It was the joke of the NFL season. There seemed to be more and more drama and controversy every week, and the team didn’t win nearly enough games to make up for it.
Despite his immense success at the collegiate level, Meyer proved he had no business being an NFL head coach with Jacksonville this past year. He became more of a distraction than a leader and eventually got fired before the season even ended.
But the bizarre news keeps on coming.
Past incidents already proved Meyer’s ineptitude, but the latest news in regards to the former coach shows why he was never qualified to lead an NFL franchise.
He simply didn’t know the league.
Urban Meyer’s Jaguars tenure was a train wreck
Last offseason, the Jaguars chose to take a chance on Urban Meyer.
Despite his controversial past at Ohio State and Florida and his zero NFL experience, Jacksonville hired him as its head coach.
His tenure then had controversy from the get-go.
Before the season even began, Meyer hired Chris Doyle to his staff. Doyle is a former strength coach at Iowa who allegedly bullied players and made racist remarks during his time with the program.
But the drama didn’t end there.
After the Tim Tebow fiasco during training camp, the Jaguars went 2-11 under Meyer in the regular season, and none of the team’s young stars showed any signs of development with him as their head coach. He then had his infamous bar video in which he was close to a woman who was not his wife, and was later accused of kicking former Jaguars kicker Josh Lambo.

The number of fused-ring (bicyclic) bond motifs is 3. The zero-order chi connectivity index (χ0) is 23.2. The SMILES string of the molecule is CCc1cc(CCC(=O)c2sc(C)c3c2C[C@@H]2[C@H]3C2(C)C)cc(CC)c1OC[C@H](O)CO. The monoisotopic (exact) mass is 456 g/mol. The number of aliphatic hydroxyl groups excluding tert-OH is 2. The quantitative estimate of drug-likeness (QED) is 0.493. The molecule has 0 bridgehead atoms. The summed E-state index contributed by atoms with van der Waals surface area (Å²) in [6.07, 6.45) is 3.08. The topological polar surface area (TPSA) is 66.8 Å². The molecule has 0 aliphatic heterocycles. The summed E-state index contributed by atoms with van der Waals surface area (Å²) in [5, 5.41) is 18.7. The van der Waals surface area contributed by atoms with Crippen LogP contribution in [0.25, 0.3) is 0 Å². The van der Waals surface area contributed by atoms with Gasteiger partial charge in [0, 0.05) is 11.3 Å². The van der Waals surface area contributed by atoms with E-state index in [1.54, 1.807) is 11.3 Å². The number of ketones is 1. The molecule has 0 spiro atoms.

Jacksonville then eventually had enough and fired him after only 13 games.
Even all that, though, doesn’t prove just how unqualified he was for the job.
Urban didn’t know some of the NFL’s biggest stars
Jayson Jenks and Mike Sando of The Athletic recently gave an inside look at Urban Meyer’s disastrous tenure with the Jaguars. And they dropped a bombshell about Meyer’s NFL knowledge (or lack thereof).
“Meyer said he conducted a six-month deep dive on the NFL that included interviews with his former Florida and Ohio State players as well as a study of the salary cap,” they reported in The Athletic. “But multiple sources said Meyer was unfamiliar with star players around the league, including 49ers receiver Deebo Samuel, Seahawks safety Jamal Adams and Rams defensive tackle Aaron Donald, a three-time NFL defensive player of the year.”
Wait, he really didn’t know of Aaron Donald, a future Hall of Famer and one of the league’s biggest stars?
“Who’s this 99 guy on the Rams?” Meyer reportedly asked someone on his staff, a source told Jenks and Sando. “I’m hearing he might be a problem for us.”
Urban Meyer was never qualified to coach the Jaguars
There were already clear concerns about Urban Meyer’s ability to lead an NFL franchise. While he won three national titles with Florida and Ohio State, he had scandals at both programs and never showed true accountability. Meyer’s experience was also all at the collegiate level, so he had never been in charge of professional adults who make millions of dollars.
But his alleged lack of knowledge about the league he was coaching in shows he was never in the least bit qualified to hold that head coaching position.
Not knowing of Aaron Donald is similar to Meyer not knowing who Lincoln Riley or Brian Kelly are in college (but worse). Donald is one of the most dominant forces the NFL has ever seen. Every football coach in America should know who he is, let alone one of the 32 head coaches in the league.
Urban isn’t the only one at fault here, though. How do the Jaguars go about their hiring process? There were plenty of available coaches that were more qualified than Meyer last year. So, why did they take a chance on someone who wasn’t just unproven but also controversial?
Luckily for Jacksonville, the franchise can now move on from the tumultuous era. It hired Super Bowl-winning coach Doug Pederson this offseason.
But it will still take time for fans to forget just how much Urban Meyer failed with the Jags. The pairing not only stained his legacy even further, but it put the organization’s credibility into question.